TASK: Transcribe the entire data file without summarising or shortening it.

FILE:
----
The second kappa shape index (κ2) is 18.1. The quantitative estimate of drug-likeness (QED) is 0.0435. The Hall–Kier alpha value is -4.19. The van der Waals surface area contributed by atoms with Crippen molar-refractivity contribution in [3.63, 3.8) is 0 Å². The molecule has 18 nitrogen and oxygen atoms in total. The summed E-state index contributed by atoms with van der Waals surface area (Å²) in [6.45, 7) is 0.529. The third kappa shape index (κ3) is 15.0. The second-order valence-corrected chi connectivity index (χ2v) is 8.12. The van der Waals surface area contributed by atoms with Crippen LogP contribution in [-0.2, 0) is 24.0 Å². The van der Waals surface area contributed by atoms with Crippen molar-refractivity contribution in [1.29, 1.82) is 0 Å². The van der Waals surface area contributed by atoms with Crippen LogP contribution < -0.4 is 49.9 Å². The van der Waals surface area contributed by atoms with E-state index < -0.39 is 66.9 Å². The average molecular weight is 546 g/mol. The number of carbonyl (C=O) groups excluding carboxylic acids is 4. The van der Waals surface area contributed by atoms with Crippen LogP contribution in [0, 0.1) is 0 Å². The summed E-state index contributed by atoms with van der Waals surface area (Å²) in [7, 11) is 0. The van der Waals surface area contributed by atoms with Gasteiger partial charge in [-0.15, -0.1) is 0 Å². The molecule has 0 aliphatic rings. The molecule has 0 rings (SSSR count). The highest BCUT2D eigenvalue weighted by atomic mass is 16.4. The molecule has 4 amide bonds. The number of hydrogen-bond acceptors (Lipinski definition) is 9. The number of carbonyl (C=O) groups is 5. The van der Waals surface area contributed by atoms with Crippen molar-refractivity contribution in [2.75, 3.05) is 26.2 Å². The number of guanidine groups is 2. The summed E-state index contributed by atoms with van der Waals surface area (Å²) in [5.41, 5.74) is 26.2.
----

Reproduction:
The second kappa shape index (κ2) is 18.1. The quantitative estimate of drug-likeness (QED) is 0.0435. The Hall–Kier alpha value is -4.19. The van der Waals surface area contributed by atoms with Crippen molar-refractivity contribution in [3.63, 3.8) is 0 Å². The molecule has 18 nitrogen and oxygen atoms in total. The summed E-state index contributed by atoms with van der Waals surface area (Å²) in [6.45, 7) is 0.529. The third kappa shape index (κ3) is 15.0. The second-order valence-corrected chi connectivity index (χ2v) is 8.12. The van der Waals surface area contributed by atoms with Crippen LogP contribution in [-0.2, 0) is 24.0 Å². The van der Waals surface area contributed by atoms with Crippen molar-refractivity contribution in [1.29, 1.82) is 0 Å². The van der Waals surface area contributed by atoms with Crippen LogP contribution < -0.4 is 49.9 Å². The van der Waals surface area contributed by atoms with E-state index < -0.39 is 66.9 Å². The average molecular weight is 546 g/mol. The number of carbonyl (C=O) groups excluding carboxylic acids is 4. The van der Waals surface area contributed by atoms with Crippen LogP contribution in [0, 0.1) is 0 Å². The summed E-state index contributed by atoms with van der Waals surface area (Å²) in [7, 11) is 0. The van der Waals surface area contributed by atoms with Gasteiger partial charge in [-0.15, -0.1) is 0 Å². The molecule has 0 aliphatic rings. The molecule has 0 rings (SSSR count). The highest BCUT2D eigenvalue weighted by atomic mass is 16.4. The molecule has 4 amide bonds. The number of hydrogen-bond acceptors (Lipinski definition) is 9. The number of carbonyl (C=O) groups is 5. The van der Waals surface area contributed by atoms with Crippen molar-refractivity contribution in [2.75, 3.05) is 26.2 Å². The number of guanidine groups is 2. The summed E-state index contributed by atoms with van der Waals surface area (Å²) in [5.41, 5.74) is 26.2.